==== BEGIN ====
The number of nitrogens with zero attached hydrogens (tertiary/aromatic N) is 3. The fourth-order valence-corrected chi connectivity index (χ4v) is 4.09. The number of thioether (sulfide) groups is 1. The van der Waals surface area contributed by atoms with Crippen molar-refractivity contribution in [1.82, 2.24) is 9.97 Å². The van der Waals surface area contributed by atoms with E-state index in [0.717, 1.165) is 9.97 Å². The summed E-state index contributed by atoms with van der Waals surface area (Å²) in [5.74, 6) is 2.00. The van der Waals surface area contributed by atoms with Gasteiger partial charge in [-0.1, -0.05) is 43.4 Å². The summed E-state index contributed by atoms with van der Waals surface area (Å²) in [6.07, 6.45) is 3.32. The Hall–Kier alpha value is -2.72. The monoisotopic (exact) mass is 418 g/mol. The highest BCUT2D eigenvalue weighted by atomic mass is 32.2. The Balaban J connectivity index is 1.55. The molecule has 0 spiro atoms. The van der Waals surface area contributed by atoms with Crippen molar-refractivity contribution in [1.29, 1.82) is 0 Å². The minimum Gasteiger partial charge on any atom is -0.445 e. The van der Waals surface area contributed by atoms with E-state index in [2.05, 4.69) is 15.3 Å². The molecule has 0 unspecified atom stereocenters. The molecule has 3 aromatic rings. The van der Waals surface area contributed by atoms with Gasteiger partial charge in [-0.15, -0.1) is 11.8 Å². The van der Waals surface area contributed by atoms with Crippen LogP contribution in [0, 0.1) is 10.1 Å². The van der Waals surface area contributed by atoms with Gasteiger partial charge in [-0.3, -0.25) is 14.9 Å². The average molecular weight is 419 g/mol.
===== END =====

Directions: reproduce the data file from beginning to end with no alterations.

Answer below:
The number of nitrogens with zero attached hydrogens (tertiary/aromatic N) is 3. The fourth-order valence-corrected chi connectivity index (χ4v) is 4.09. The number of thioether (sulfide) groups is 1. The van der Waals surface area contributed by atoms with Crippen molar-refractivity contribution in [1.82, 2.24) is 9.97 Å². The van der Waals surface area contributed by atoms with E-state index in [0.717, 1.165) is 9.97 Å². The summed E-state index contributed by atoms with van der Waals surface area (Å²) in [5.74, 6) is 2.00. The van der Waals surface area contributed by atoms with Gasteiger partial charge in [-0.1, -0.05) is 43.4 Å². The summed E-state index contributed by atoms with van der Waals surface area (Å²) in [6.07, 6.45) is 3.32. The Hall–Kier alpha value is -2.72. The monoisotopic (exact) mass is 418 g/mol. The highest BCUT2D eigenvalue weighted by atomic mass is 32.2. The Balaban J connectivity index is 1.55. The molecule has 0 spiro atoms. The van der Waals surface area contributed by atoms with Crippen molar-refractivity contribution in [1.29, 1.82) is 0 Å². The minimum Gasteiger partial charge on any atom is -0.445 e. The van der Waals surface area contributed by atoms with E-state index in [2.05, 4.69) is 15.3 Å². The molecule has 0 unspecified atom stereocenters. The molecule has 3 aromatic rings. The van der Waals surface area contributed by atoms with Gasteiger partial charge in [-0.15, -0.1) is 11.8 Å². The van der Waals surface area contributed by atoms with Crippen LogP contribution in [0, 0.1) is 10.1 Å². The van der Waals surface area contributed by atoms with Gasteiger partial charge in [-0.3, -0.25) is 14.9 Å². The average molecular weight is 419 g/mol.